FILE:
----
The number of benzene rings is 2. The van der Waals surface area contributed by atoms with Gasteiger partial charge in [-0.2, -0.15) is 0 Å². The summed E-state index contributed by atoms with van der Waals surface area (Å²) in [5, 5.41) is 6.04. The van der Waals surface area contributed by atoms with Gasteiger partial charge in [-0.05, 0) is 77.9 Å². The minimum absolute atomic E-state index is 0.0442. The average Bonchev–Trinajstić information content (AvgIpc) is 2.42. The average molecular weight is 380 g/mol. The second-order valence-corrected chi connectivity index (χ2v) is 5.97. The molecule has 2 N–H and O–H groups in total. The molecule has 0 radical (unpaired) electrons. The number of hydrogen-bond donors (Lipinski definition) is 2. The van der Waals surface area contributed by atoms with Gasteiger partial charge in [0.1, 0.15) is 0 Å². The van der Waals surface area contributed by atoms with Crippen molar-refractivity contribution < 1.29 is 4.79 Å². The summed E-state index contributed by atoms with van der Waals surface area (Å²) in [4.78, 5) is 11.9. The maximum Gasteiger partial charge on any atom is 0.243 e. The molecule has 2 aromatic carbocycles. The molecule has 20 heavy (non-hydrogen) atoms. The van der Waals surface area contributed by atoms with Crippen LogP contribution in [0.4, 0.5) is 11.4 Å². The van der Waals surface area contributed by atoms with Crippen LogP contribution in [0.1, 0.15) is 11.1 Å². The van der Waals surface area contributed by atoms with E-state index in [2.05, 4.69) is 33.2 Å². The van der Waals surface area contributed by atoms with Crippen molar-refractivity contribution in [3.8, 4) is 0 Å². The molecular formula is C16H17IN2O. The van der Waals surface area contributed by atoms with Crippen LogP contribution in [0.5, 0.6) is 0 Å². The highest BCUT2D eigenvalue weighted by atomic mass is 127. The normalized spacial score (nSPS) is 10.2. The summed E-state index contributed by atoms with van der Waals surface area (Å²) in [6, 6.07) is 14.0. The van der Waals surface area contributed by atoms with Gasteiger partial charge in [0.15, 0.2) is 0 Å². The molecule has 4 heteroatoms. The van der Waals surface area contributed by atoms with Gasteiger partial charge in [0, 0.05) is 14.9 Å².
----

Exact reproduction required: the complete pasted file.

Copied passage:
The number of benzene rings is 2. The van der Waals surface area contributed by atoms with Gasteiger partial charge in [-0.2, -0.15) is 0 Å². The summed E-state index contributed by atoms with van der Waals surface area (Å²) in [5, 5.41) is 6.04. The van der Waals surface area contributed by atoms with Gasteiger partial charge in [-0.05, 0) is 77.9 Å². The minimum absolute atomic E-state index is 0.0442. The average Bonchev–Trinajstić information content (AvgIpc) is 2.42. The average molecular weight is 380 g/mol. The second-order valence-corrected chi connectivity index (χ2v) is 5.97. The molecule has 2 N–H and O–H groups in total. The molecule has 0 radical (unpaired) electrons. The number of hydrogen-bond donors (Lipinski definition) is 2. The van der Waals surface area contributed by atoms with Gasteiger partial charge in [0.1, 0.15) is 0 Å². The van der Waals surface area contributed by atoms with Crippen molar-refractivity contribution < 1.29 is 4.79 Å². The summed E-state index contributed by atoms with van der Waals surface area (Å²) in [4.78, 5) is 11.9. The maximum Gasteiger partial charge on any atom is 0.243 e. The molecule has 2 aromatic carbocycles. The molecule has 20 heavy (non-hydrogen) atoms. The van der Waals surface area contributed by atoms with Crippen LogP contribution in [0.4, 0.5) is 11.4 Å². The van der Waals surface area contributed by atoms with Crippen LogP contribution in [0.1, 0.15) is 11.1 Å². The van der Waals surface area contributed by atoms with E-state index in [2.05, 4.69) is 33.2 Å². The van der Waals surface area contributed by atoms with Crippen molar-refractivity contribution in [3.8, 4) is 0 Å². The molecular formula is C16H17IN2O. The van der Waals surface area contributed by atoms with Crippen LogP contribution in [0.5, 0.6) is 0 Å². The highest BCUT2D eigenvalue weighted by atomic mass is 127. The normalized spacial score (nSPS) is 10.2. The summed E-state index contributed by atoms with van der Waals surface area (Å²) in [6, 6.07) is 14.0. The van der Waals surface area contributed by atoms with Gasteiger partial charge in [0.15, 0.2) is 0 Å². The molecule has 4 heteroatoms. The van der Waals surface area contributed by atoms with Gasteiger partial charge in [0, 0.05) is 14.9 Å².